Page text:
Genomic architecture of germline-soma feedbacks during aging
2012 new Scholar Award in aging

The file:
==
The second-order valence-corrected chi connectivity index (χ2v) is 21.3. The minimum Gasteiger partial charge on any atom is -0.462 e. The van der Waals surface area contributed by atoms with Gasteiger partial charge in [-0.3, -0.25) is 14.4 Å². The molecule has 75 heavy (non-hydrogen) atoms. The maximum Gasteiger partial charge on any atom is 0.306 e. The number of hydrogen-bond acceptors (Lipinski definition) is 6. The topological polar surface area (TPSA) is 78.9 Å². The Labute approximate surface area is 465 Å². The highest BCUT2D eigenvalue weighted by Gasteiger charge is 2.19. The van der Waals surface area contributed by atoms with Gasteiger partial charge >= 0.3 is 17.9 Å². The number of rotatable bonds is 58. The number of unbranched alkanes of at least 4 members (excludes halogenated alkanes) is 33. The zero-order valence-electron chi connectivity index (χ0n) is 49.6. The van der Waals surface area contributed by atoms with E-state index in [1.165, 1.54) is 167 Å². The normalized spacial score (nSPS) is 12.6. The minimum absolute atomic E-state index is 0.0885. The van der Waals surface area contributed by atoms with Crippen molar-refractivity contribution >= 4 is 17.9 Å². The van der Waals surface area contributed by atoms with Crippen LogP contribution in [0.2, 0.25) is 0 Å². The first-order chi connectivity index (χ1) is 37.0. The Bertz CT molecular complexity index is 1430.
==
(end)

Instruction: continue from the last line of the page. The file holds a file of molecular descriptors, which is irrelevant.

Aging and reproduction are intrinsically linked. In one view, the rate of aging emerges due to evolutionary conflicts between assured reproduction earlier in life and the vagaries of random death. Population genetics offer hypotheses to explain why an intimate relationship between reproduction and aging is to be expected but the molecular mechanisms underlying germline-soma feedbacks and the complexities of genetic and environmental interactions are only beginning to be discovered. How does suppression of reproduction lead to an extended lifespan in both mammalian and non-mammalian organisms? What are the mechanisms that underlie soma-germline integration and control the association between aging and reproduction? We have identified novel polymorphic variation that modifies epigenetic states, genome-wide expression levels, and reproductive phenotypes. The variation also modulates age-related pathways, including mitochondrial and transposable element activity. Altogether, my research is focused on understanding the interplay between genomes and their environment and its consequences to aging of the germline and somatic tissues. We expect to further dissect naturally occurring variation in molecular mechanisms that modulate aging and the coupling between reproduction and senescence.